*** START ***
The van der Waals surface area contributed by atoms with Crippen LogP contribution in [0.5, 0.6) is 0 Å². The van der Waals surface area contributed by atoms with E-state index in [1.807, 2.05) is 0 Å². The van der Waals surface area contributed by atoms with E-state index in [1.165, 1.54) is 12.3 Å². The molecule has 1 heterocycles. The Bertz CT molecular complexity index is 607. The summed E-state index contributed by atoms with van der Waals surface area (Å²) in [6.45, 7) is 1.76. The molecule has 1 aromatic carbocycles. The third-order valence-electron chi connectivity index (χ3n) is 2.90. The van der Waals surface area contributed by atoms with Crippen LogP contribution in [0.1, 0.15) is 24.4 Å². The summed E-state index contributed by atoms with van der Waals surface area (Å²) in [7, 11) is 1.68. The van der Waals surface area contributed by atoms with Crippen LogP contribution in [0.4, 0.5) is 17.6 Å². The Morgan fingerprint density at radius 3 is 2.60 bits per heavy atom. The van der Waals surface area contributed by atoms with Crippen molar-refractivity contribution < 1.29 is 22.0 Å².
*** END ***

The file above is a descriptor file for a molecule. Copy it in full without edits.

The van der Waals surface area contributed by atoms with Crippen LogP contribution in [0.5, 0.6) is 0 Å². The van der Waals surface area contributed by atoms with E-state index in [1.807, 2.05) is 0 Å². The van der Waals surface area contributed by atoms with E-state index in [1.165, 1.54) is 12.3 Å². The molecule has 1 heterocycles. The Bertz CT molecular complexity index is 607. The summed E-state index contributed by atoms with van der Waals surface area (Å²) in [6.45, 7) is 1.76. The molecule has 1 aromatic carbocycles. The third-order valence-electron chi connectivity index (χ3n) is 2.90. The van der Waals surface area contributed by atoms with Crippen LogP contribution in [0.1, 0.15) is 24.4 Å². The summed E-state index contributed by atoms with van der Waals surface area (Å²) in [7, 11) is 1.68. The van der Waals surface area contributed by atoms with Crippen LogP contribution in [0.4, 0.5) is 17.6 Å². The Morgan fingerprint density at radius 3 is 2.60 bits per heavy atom. The van der Waals surface area contributed by atoms with Crippen molar-refractivity contribution < 1.29 is 22.0 Å².